It’s about 8 degrees Celsius in Harare this morning, but as early as 5:30am people were already queuing at polling stations in Mbare outside Harare to cast their votes.
Jey Mayibviseni, who was first in the queue of one of the five polling stations in Mbare, said he had woken up at 3am and walked a distance of about 20km.
“It’s too cold but I don’t mind. I want to cast my vote as early as possible.”
He said he was encouraged by the fact that this time around there is no violence.
“The situation is very good now, there is no violence. I don’t know what will happen after the polls but it looks good for now.”
First-time voter Patience Makwambe said she was very excited. “I hope the new government will bring jobs, health facilities and good education.”
The five polling stations in Mbare were manned by police. They all opened promptly at 7am. By 7:20am queues at all five of them were meandering like streams across the open fields of Mbare.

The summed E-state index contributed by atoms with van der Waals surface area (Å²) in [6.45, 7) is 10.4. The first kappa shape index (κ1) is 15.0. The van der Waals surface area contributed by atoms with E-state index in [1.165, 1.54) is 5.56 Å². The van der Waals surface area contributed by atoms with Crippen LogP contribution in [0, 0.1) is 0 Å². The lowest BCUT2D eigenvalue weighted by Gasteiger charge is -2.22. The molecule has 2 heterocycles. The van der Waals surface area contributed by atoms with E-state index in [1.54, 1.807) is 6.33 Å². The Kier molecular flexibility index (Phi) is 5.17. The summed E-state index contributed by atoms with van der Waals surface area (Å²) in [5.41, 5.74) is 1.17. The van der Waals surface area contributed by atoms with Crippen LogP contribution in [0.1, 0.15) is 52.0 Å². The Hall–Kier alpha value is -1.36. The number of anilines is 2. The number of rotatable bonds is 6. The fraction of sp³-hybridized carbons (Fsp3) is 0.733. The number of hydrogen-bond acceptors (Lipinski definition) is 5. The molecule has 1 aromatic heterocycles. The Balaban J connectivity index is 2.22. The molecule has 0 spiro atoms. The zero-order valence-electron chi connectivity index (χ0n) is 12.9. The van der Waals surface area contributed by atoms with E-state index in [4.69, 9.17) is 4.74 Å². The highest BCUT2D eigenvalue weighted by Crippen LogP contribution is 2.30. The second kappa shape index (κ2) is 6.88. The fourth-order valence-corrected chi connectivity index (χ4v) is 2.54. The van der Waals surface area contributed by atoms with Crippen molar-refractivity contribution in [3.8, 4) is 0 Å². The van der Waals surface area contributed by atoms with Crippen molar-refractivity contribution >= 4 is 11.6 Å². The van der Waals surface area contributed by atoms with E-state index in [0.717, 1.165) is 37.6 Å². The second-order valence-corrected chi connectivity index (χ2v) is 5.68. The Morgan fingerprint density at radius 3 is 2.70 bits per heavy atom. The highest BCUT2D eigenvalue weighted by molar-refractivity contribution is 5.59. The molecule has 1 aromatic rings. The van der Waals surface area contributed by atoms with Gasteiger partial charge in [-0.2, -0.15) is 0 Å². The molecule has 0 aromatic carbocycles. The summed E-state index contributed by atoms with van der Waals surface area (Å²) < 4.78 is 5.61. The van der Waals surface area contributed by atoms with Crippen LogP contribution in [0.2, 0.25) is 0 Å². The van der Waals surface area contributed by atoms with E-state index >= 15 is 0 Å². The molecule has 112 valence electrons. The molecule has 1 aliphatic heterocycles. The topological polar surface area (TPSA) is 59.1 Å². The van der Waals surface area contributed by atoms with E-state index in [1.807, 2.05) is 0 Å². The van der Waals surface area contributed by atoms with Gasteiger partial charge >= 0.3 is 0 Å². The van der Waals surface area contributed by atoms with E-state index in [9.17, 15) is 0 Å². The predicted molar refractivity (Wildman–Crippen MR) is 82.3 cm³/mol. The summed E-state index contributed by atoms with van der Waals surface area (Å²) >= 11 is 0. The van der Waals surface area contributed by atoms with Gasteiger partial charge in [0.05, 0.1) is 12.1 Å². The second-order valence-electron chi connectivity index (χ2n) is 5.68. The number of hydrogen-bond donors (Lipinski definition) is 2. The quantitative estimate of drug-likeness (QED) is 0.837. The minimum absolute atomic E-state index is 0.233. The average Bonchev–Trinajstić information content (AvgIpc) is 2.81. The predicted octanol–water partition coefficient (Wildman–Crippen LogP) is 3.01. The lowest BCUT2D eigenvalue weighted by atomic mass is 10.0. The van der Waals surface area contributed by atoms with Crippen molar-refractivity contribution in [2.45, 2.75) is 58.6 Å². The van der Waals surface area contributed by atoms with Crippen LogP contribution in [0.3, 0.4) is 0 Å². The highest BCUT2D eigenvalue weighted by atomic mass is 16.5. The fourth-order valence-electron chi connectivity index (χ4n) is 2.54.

Voters were chatting excitedly. The Southern African Development Community’s observers walked up and down across the open field to see if voting was friction free.
Voter Gretta Muzyondiwa said: “I want to changed the situation. I’m a vendor and I don’t want to continue like this. I want a better job and I hope the new government will bring that.”
Takarindwa Moyowatidhi, who also first in one of the queues, expressed a similar view: “The situation is so difficult now. It’s hard to live, there are no jobs and money is hard to come by. I really want a better government”.
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